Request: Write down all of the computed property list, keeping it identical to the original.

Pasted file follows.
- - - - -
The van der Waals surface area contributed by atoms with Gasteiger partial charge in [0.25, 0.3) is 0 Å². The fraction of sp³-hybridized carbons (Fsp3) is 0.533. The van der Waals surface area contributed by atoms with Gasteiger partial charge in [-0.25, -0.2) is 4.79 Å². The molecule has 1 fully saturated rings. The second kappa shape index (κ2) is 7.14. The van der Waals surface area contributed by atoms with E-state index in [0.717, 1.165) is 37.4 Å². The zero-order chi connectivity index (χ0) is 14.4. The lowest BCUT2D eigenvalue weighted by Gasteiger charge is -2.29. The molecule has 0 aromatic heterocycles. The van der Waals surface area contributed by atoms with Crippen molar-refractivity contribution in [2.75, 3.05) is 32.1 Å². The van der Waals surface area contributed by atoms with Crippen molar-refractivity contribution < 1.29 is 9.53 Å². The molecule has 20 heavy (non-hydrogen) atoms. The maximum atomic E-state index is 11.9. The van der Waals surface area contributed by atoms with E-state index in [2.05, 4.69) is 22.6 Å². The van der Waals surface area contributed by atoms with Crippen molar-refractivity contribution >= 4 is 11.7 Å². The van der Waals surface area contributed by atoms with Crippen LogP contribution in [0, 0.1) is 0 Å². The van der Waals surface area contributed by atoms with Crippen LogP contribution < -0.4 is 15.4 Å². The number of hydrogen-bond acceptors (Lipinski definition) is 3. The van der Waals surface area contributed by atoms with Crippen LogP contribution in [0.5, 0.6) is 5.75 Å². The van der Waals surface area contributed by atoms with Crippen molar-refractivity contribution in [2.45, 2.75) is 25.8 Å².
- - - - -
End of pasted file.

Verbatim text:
The van der Waals surface area contributed by atoms with Gasteiger partial charge in [0.25, 0.3) is 0 Å². The fraction of sp³-hybridized carbons (Fsp3) is 0.533. The van der Waals surface area contributed by atoms with Gasteiger partial charge in [-0.25, -0.2) is 4.79 Å². The molecule has 1 fully saturated rings. The second kappa shape index (κ2) is 7.14. The van der Waals surface area contributed by atoms with E-state index in [0.717, 1.165) is 37.4 Å². The zero-order chi connectivity index (χ0) is 14.4. The lowest BCUT2D eigenvalue weighted by Gasteiger charge is -2.29. The molecule has 0 aromatic heterocycles. The van der Waals surface area contributed by atoms with Crippen molar-refractivity contribution in [2.75, 3.05) is 32.1 Å². The van der Waals surface area contributed by atoms with Crippen molar-refractivity contribution < 1.29 is 9.53 Å². The molecule has 20 heavy (non-hydrogen) atoms. The maximum atomic E-state index is 11.9. The van der Waals surface area contributed by atoms with E-state index in [2.05, 4.69) is 22.6 Å². The van der Waals surface area contributed by atoms with Crippen molar-refractivity contribution >= 4 is 11.7 Å². The van der Waals surface area contributed by atoms with Crippen LogP contribution in [0, 0.1) is 0 Å². The van der Waals surface area contributed by atoms with Crippen LogP contribution < -0.4 is 15.4 Å². The number of hydrogen-bond acceptors (Lipinski definition) is 3. The van der Waals surface area contributed by atoms with Crippen LogP contribution in [0.5, 0.6) is 5.75 Å². The van der Waals surface area contributed by atoms with Crippen molar-refractivity contribution in [2.45, 2.75) is 25.8 Å².